Christopher Roden Jr. (left), 16, was the victim of an apparent road-rage attack for which a local woman was sentenced to probation two days before the murders. Edward 'Jake' Wagner's ex Hanna May Rhoden, 19, (right) was also killed
Police investigated a Facebook threat that was directed at Christopher Rhoden Jr, 16. He and his mother Dana Rhoden, 37, (left) were killed along with six other relatives - including her ex-husband Christopher Rhoden Sr, 40 (right)
Kenneth Rhoden, 44, (pictured) was murdered execution-style -with a single shot to the head. His cousin found his body with dollar bills strewn from his knees to his feet. Gary Rhoden, 38, (right) was also killed
Dana Rhoden (back row, left) was murdered but the killer spared grandchildren (left to right) Brentley Rhoden, Ruger Lee and Sophia Wagner. The Wagners insist they are innocent and claim they are being turned into 'scapegoats' by police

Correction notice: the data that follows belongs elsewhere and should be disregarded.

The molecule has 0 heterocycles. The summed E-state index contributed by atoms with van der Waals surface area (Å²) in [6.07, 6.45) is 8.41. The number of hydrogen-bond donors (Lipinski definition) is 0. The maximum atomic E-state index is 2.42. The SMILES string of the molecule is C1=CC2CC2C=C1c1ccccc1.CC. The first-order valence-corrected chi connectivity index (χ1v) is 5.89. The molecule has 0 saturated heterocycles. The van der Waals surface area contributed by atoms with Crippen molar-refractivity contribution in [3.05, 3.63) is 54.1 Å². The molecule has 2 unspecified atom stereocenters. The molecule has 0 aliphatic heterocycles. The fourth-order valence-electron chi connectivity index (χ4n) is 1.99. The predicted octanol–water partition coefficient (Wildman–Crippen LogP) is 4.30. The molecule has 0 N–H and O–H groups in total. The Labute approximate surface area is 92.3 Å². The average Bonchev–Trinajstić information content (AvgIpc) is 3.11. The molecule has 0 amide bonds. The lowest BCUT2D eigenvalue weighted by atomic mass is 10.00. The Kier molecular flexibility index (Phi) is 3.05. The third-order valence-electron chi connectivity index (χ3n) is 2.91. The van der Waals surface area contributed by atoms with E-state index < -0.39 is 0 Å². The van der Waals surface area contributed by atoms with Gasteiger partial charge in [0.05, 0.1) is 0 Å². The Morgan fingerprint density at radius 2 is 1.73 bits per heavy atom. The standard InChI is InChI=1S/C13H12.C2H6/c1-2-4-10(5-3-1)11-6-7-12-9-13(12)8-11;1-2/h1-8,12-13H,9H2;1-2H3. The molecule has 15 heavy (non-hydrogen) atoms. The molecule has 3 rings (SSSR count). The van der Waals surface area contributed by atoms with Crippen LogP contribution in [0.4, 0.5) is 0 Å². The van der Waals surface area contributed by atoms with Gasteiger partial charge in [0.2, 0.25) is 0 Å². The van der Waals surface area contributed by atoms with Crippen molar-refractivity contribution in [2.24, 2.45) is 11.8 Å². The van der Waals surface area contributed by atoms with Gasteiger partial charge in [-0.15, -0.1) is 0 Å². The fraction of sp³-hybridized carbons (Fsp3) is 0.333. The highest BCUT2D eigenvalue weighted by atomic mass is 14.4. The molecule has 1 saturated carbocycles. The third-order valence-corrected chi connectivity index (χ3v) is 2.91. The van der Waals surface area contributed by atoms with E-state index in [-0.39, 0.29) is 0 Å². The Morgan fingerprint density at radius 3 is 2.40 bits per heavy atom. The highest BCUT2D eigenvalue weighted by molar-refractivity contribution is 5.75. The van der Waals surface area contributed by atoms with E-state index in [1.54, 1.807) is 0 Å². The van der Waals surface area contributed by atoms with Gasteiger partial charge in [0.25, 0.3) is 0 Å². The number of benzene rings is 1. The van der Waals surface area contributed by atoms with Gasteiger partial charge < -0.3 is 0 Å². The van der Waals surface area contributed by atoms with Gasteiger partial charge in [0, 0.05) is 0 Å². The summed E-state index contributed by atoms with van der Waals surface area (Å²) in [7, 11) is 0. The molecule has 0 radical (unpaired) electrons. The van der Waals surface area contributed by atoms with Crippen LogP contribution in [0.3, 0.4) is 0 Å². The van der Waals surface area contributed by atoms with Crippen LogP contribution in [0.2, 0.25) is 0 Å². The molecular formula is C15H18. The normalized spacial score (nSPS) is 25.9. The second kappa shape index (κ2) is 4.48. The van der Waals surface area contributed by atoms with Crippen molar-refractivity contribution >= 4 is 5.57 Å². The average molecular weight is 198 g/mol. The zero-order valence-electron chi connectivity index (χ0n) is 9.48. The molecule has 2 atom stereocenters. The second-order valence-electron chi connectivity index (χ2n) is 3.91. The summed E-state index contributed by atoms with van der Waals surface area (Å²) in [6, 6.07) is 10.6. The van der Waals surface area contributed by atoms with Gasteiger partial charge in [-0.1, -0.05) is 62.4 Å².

One of those shot dead was Hanna Rhoden, 19, former girlfriend of Jake Wagner, 24, who has traveled with his family to the remote region of Kenai, Alaska.
He had a two-year-old daughter with Hanna called Sophia who he had been involved in a custody battle with.
Unusually, he collected his daughter the day before the massacre from her mother instead of the usual agreed Friday.
It was on the Friday that assassins struck in the early hours in Piketon, Ohio on April 22, 2016.
Hanna's father Christopher Rhoden, 40, her mother Dana, 37, her brothers Clarence Rhoden, 20, and Christopher Rhoden Jr, 16 were also shot dead.
Frankie Rhoden's fiancee, Hannah Gilley, 20, a